Contrary to what people believed, Africa experienced a brain gain during the first half of the 20th century. Schools, hospitals and banks were built by the British colonialists. These institutions were the visible manifestations of brain gain.
At the end of colonial rule, skilled Europeans fled the continent. Skilled Africans started fleeing the continent in the 1970s, 80s, and 90s. The result was the widespread rise of despotic rulers.
The eighth question was: Is "brain drain" a form of modern slavery?
By the end of the 21st century, people will have different sensibilities and will describe it as modern day slavery.
In the 19th century, which was an Agricultural Age, the U.S. economy needed strong hands to pick cotton, and the young and sturdy were forced into slavery.
In the 21st century, which is an Information Age, the U.S. economy needs persons with "extraordinary ability" and the best and brightest are lured with Green Card visas. Africans who are illiterate or HIV-positive are automatically denied American visas.
The ninth question was: Do you believe that the "brain drain" can be reversed?
As I stated earlier, "brain drain" is a complex and multidimensional problem that can be reversed into "brain gain."
India is now reversing its "brain drain," and turning it into "brain gain;" I believe Africa can do the same. But unless we reverse it, the dream of an African renaissance will remain an elusive one.
The tenth question was: Can we blame globalization as a cause of brain drain?
Globalization began 400 years ago with the trans-Atlantic slave trade that brought the ancestors of 200 million Africans now living in the Americas. It has accelerated because the Internet and cell phone now enable you to communicate instantaneously with any person on the globe.
Overall, globalization is a force that is denationalizing the wealth of developing nations. Economists have confirmed that the rich nations are getting richer while the poor ones are getting poorer.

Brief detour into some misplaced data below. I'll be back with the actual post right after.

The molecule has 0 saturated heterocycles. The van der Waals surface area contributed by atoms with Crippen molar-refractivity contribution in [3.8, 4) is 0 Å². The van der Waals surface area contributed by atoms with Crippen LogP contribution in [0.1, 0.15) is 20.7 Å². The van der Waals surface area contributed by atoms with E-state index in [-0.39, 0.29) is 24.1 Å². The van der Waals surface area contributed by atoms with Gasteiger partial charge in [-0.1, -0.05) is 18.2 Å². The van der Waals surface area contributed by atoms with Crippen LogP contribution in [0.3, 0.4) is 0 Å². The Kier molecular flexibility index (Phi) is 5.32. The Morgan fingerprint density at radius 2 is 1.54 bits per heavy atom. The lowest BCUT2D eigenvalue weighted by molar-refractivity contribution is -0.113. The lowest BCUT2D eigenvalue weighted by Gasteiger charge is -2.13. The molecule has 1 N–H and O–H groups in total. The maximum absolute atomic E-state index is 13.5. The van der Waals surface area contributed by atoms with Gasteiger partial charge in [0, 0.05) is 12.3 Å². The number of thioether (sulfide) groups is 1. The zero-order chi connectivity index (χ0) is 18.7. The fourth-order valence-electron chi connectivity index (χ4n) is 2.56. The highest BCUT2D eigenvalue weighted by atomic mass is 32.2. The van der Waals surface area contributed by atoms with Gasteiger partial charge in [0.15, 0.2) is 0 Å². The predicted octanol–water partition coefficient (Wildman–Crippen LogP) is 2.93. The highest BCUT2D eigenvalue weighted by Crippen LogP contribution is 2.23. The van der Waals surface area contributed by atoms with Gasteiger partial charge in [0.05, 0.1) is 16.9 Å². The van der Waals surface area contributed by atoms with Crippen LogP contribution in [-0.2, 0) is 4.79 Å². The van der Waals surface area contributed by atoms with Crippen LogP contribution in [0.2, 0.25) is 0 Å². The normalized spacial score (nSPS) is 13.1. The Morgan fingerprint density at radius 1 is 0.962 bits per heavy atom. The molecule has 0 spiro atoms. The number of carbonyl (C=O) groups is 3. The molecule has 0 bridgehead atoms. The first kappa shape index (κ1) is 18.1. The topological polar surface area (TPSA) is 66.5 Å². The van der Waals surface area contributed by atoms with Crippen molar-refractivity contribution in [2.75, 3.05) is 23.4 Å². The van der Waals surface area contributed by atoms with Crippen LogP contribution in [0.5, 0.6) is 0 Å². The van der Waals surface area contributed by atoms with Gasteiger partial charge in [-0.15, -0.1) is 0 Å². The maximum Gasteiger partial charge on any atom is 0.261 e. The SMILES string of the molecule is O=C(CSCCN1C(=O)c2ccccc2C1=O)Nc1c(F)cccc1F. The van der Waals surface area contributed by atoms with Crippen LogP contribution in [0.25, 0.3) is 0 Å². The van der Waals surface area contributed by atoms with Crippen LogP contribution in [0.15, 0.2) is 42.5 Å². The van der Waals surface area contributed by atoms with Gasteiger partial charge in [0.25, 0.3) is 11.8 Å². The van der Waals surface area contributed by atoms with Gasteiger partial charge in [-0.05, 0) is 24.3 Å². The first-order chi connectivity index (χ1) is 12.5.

We also know that the globalization process is increasing the foreign debts of developing nations, accelerating the flight of financial and intellectual capital to western nations.
The economics of offshoring will force multinational corporations to outsource to developing nations where lower wages prevail.
To remain competitive and profitable, companies will be forced to reduce costs by hiring five-dollars-an-hour computer programmers living in Third World countries and lay off expensive American programmers that demand $50 an hour.
In the long term, offshoring will reverse the flight of financial and intellectual capital from western nations to the Third World.
The eleventh question was: Why have I lived in the United States for 30 continuous years?
Africa has bitten at my soul since I left. My roots are still in Africa. My house is filled with Africana - food, paintings, music, and clothes - to remind me of Africa.
I long to visit the motherland, but I must confess that when Africa called me to return home, I couldn't answer that call.
The reason is that I work on creating new knowledge that could be used to redesign supercomputers. The most powerful supercomputers cost $120 million each and Nigeria could not afford to buy one for me. I created the knowledge that the power of thousands of processors can be harnessed; this knowledge, in turn, inspired the reinvention of vector supercomputers into massively parallel supercomputers.
New knowledge must precede new technological products and the supercomputer of today will become the personal computer of tomorrow.
And so to answer your question: even though I reside in the U.S. the knowledge that I created is now materializing into better personal computers purchased by Africans.
Finally, millions of high-tech jobs can be performed from Africa, but may instead be lost to India. We must identify the millions of jobs that will be more profitable when transferred from the United States to Africa.
Doing so will enable us to create a brain drain from the United States and convert it to a brain gain for Africa.
Thank you again.